Sunrise host Natalie Barr in fiery exchange with Tanya Plibersek over the Voice “scare campaign”

Sunrise host Natalie Barr has taken a swipe at Environment Minister Tanya Plibersek after she accused the Coalition of running a “scare campaign” over the Voice to parliament.

Ms Plibersek appeared on the Channel 7 breakfast show to defend the “lack of momentum” in support for the referendum, now less than three weeks away.

The latest Newspoll shows just 36 per cent of surveyed voters plan to vote yes, down two points in the past three weeks and the lowest level of support thus far. Opposition has risen to 56 per cent, up three points since the last poll.

Barr pointed out lingering uncertainty among undecided voters over the design of the Voice, how it will function and the extent of its powers.

“People are saying to me that questions aren’t being answered, there are these great big motherhood statements but people are saying to me, ‘Will this have the ability to shut down mines in WA’,” Barr said.

“Can you guarantee the Voice to Parliament won’t slow down the actions of government, will a decision time after time be taken to court?

“Can you guarantee that decisions that are made by ministers and by the government won’t get bogged down in the court?

“That’s what every day Australians are [asking]. Do you think your campaign is answering those questions?”

Ms Plibersek insisted the answer to those types of questions is “really clear” – that the Voice does not have veto power over government decisions and that the parliament will “always be the ultimate decision-maker”.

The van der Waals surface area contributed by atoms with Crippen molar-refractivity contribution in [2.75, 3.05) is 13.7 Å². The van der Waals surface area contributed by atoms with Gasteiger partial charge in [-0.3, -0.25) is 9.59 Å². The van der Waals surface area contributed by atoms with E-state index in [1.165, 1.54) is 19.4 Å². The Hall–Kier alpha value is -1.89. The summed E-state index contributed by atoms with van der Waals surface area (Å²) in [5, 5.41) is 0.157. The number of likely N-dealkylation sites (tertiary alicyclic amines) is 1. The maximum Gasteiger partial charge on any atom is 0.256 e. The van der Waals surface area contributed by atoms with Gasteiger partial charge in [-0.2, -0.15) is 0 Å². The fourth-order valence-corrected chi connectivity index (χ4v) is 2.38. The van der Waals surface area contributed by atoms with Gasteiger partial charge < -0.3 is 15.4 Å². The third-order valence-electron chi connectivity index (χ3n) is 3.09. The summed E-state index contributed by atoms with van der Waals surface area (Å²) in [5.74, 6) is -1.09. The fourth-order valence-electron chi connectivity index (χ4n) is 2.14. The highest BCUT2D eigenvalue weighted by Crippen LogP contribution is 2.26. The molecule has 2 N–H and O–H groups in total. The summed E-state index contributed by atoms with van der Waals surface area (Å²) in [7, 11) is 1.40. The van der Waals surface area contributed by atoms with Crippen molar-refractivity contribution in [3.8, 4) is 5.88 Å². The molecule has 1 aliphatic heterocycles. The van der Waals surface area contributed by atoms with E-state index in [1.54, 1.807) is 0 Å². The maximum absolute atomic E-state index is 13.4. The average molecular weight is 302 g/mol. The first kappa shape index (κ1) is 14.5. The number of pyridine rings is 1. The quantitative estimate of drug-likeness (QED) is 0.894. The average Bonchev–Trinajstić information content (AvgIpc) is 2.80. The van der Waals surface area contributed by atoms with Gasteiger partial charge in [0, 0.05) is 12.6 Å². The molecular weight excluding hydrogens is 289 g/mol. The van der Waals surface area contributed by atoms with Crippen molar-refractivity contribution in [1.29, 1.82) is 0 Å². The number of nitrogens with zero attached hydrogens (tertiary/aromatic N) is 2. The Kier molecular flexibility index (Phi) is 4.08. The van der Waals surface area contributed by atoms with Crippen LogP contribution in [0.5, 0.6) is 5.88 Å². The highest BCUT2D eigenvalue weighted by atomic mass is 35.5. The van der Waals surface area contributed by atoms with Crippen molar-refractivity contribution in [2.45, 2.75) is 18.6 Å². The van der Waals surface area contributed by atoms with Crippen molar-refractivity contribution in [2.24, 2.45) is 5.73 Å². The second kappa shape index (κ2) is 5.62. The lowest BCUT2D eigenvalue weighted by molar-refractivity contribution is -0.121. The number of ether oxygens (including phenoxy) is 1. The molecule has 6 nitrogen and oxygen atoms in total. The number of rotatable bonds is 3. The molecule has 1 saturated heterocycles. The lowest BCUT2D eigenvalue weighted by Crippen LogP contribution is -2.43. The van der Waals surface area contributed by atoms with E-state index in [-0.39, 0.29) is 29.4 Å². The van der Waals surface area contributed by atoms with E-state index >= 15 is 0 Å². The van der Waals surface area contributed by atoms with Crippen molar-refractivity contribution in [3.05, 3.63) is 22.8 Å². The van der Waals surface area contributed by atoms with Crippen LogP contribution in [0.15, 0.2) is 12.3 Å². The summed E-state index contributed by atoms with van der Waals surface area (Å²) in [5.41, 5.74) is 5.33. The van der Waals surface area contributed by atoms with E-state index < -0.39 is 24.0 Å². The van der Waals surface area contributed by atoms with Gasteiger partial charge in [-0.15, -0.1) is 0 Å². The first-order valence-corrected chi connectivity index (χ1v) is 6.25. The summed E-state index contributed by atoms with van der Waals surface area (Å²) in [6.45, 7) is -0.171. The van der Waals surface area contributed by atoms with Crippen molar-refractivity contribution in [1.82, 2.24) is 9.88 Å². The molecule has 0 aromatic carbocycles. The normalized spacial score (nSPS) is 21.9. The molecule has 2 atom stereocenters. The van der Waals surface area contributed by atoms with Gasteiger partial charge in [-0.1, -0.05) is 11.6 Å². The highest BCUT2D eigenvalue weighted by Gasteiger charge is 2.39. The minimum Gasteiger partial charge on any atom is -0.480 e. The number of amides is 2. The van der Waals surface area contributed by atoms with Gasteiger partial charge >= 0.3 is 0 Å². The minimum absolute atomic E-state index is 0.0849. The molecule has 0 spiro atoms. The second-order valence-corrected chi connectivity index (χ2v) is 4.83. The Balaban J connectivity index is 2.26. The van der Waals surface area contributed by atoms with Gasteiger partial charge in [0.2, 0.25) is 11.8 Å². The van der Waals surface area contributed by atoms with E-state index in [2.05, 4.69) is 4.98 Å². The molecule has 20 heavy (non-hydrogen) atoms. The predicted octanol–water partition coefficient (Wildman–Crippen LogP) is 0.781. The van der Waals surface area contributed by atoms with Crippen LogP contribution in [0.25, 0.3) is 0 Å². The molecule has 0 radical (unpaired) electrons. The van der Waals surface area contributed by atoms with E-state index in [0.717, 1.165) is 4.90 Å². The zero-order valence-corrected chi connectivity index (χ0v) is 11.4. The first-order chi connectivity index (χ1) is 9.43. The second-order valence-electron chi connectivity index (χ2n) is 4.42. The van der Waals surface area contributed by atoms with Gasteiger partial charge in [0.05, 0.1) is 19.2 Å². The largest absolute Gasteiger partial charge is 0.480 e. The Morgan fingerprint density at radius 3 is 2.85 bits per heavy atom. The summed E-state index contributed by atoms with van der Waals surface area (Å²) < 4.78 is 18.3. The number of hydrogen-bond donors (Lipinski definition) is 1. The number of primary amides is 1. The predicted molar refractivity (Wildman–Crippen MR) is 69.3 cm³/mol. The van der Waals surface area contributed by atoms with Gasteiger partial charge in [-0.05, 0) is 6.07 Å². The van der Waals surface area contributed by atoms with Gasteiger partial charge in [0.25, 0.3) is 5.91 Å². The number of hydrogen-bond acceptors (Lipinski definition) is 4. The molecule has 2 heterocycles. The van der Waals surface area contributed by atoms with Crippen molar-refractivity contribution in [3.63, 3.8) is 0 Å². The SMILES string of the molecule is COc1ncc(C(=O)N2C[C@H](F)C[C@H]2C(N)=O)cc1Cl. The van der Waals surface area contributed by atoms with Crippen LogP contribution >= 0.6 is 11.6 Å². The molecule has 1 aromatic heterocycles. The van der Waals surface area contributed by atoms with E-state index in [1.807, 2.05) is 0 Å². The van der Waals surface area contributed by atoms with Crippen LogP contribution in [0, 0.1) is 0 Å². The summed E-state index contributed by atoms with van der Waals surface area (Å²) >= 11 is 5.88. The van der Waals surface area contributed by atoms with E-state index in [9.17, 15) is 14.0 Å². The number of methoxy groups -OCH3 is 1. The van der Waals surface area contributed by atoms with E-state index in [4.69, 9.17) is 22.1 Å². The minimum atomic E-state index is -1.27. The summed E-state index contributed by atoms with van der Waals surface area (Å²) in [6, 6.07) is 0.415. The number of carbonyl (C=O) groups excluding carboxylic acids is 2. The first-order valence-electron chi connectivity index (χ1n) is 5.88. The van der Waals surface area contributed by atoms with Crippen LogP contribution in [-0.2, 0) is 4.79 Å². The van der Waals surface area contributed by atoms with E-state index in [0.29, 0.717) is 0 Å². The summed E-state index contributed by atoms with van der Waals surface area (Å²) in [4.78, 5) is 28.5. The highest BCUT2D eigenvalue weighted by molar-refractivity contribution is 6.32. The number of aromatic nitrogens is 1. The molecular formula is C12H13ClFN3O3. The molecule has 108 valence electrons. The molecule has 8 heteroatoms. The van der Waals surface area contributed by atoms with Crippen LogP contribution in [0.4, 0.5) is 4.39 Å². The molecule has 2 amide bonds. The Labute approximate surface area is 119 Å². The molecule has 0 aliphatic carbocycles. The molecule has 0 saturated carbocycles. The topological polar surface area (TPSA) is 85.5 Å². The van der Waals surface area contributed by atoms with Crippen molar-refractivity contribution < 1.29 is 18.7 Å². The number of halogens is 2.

It’s at this point that Nationals Senator Matt Canavan interjected, attacking the response as being “not true”.

“That’s not true because the High Court will decide,” Senator Canavan said. “You won’t decide, you can’t give those guarantees. The High Court will decide on our Constitution.”

Ms Plibersek fired back: “This is the exact scare campaign that is the problem…”

A frustrated Barr jumped in and cut her off, saying: “Matt, you have your say and then we’ll get Tanya to respond. What do you see the problem as?”

Senator Canavan said the problem with the Voice proposal was “exactly as you’ve outlined” and said many Australians are concerned about the list of “unanswered questions”.

“It will be an unelected judge in the High Court that will decide whether or not the Voice has actual traction on these issues,” he said.

“We are very proud of our Constitution. As the 10th oldest constitution in the world, it’s been changed just eight times in our history.

“There is a rightly very high bar for change and I don’t think the government has met that because they haven’t been able to expand these issues, they haven’t provided the detail and it seems like Australians, as usual with constitutional change, are rightly cynical about the government putting changes on this.”

As support for the Voice wanes, Senator Canavan said many voters are “cynical about governments pushing additional change, and I think rightly so”.

“We could have a voice. I don’t know why we have to change our Constitution.”

Earlier in the segment, Ms Plibersek acknowledged the lack of momentum the Yes campaign has managed to build.

“Look, obviously we’d love the numbers to be stronger but I’m focused on the next three weeks of the campaign and I’ll be out every day talking to people about why I’m voting yes,” she said.

“I’m voting yes to reconciliation, voting yes to listening and, most importantly, voting yes to better results. We know we get better results when we make decisions with the people who are affected. Our democracy works better when we are listening.”

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